Thursday, June 14, 2007

I'm only saying this once (here)...

At my job, my secondary function is as a computer repair tech. And it'd be fair to say I've been on a computer every day since 1984, and some before that. I started with an Adam and went to PC Jr...and so on. I'm a rank newbie compared to my brother who runs where I work. OK, that's the preamble.

We have this joke we tell when folks come in with crashed hard drives, asking us if we can save the files on the drive.

We say "oh, relax--it's no problem; just restore the files from your backup".

Then we smile (inwardly), say nothing in the very, very awkward silence that follows, and watch the various emotions (like panic, shock,...) play across the faces of the people across the counter from us.

Factually, sometimes we can rescue the data; and if we can't sometimes very high-tech (read: expensive) labs that specialize in that sort of thing can retrieve the data. But there is no guarantee the data can be retrieved, period, if the drive crashes. Lotsa times, the data is more gone than a dropped diamond in a desert sandstorm.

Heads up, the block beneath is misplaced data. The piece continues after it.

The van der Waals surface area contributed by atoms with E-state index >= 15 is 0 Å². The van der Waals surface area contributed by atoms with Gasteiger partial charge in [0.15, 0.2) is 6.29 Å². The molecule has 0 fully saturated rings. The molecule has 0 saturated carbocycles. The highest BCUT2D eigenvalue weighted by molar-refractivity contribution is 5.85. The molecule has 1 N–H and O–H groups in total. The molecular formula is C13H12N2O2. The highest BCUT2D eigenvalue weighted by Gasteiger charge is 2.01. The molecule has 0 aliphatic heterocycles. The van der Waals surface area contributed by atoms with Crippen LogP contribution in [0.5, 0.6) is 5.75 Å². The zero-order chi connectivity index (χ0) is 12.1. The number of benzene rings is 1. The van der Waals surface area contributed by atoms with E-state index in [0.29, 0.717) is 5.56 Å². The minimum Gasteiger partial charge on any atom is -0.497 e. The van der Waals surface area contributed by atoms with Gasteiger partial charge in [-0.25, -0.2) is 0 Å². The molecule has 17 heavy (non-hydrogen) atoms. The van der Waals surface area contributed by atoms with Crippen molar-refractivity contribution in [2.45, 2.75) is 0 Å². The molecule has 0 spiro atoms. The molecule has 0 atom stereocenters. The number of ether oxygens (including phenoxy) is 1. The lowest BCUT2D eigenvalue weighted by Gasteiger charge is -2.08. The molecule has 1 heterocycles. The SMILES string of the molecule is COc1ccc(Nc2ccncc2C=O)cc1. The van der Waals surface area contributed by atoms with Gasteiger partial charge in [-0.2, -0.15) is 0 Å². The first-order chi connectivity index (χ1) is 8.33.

So, this, only once: if you can't live without it, Back It Up. Twice. With one backup somewhere else than your home. (Think, if you have a backup on CD at your place, and your place burns, your CD backup data is...crispy...and not suitable for consumption). Backup data is two copies.

You'd think folks woulda got that message by now, but every week I am reminded just how many folks haven't absorbed it yet.


My good deed for the day.

1 comment:

Meaghan Champion said...

We actually have external extra harddrive which we unplug and take wherever... and my husband has 3 hard drives of back up - 2 for in the home, and one kept OFF-SITE.. at another location. So all our baby pics and essays and favourite news articles and assorted things like that are saved in 3 locations. I even have an old hard-drive stored at a vault in a friend's office in California, filled with all Cowichan related stuff, when I stopped doing activism full-time.

When it comes to that particular hard-drive, I consider it my own private life-insurance policy. (you know how unhappy certain people can be when you mess with their multi-million dollar slush funds.)

Learned the lesson well. :)